At The Races
by Harriet May
“Wearing a hat-thing, it’s pretty awful,” I’m saying as I’m fighting to keep my fascinator on my head while walking down the stairs to see the Queen. A man just ahead is looking back to watch me, also going down stairs, with a drink in each hand. I catch his eye as he says to me in a response I didn’t ask for, “But it looks rather lovely.”
It’s mid-June and this is a British summer, wearing a hat at Royal Ascot in the rain. It isn’t freezing but it isn’t warm either, and I’m a little envious of the women in the Royal Enclosure who have to, as a matter of dress code, “cover up”; a conservative demand that keeps you warm when your optimism fails you.
While we wait for the Queen to arrive from Windsor in her carriage, we drink Pimm’s, obviously, except an English person with class would never say “obviously” about anything. I’ve never been classy though– I wear running clothes at every opportunity and don’t always shower and am mean about things I should be open to. Instead I’m hoping that wearing pink-on-pink and sipping champagne over lunch are good enough stand-ins for class.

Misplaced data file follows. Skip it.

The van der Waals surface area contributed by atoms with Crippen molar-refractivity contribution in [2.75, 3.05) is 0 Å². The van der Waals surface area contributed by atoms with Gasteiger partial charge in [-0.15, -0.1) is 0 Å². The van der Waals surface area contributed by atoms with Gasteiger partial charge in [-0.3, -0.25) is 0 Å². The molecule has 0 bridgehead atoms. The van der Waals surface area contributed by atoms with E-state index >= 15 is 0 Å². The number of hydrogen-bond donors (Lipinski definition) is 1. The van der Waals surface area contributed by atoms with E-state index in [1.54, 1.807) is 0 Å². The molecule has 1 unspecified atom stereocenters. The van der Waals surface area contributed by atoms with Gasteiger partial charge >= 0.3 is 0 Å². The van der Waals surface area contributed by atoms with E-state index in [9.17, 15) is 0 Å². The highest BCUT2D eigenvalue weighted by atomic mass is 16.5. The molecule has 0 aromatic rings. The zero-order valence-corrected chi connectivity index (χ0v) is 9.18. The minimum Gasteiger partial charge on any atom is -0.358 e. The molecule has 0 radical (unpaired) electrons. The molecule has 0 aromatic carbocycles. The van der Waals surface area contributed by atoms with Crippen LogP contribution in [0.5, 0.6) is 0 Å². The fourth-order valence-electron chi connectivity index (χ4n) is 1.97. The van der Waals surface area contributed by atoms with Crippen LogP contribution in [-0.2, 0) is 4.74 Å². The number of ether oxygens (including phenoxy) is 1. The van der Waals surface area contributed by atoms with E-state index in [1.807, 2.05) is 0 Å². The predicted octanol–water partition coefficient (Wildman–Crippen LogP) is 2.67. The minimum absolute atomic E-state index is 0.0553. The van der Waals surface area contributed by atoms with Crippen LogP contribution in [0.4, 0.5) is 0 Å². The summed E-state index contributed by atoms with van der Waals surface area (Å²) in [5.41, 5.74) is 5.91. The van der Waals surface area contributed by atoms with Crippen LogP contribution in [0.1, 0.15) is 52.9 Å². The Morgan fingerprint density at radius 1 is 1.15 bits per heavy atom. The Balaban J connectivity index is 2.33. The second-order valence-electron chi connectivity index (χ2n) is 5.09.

Back inside at our table, when we’re deciding which bets to place, I choose a horse who shares her name with my future mother-in-law, which seems as good a system as any. Although I have a good feeling about her I place a very small, very safe bet, and when her race comes around I’m cheering for Jennies Jewel as I overhear people whispering her name and mentioning good odds. She wins by a neck’s length, and I’m first in line to collect my winnings.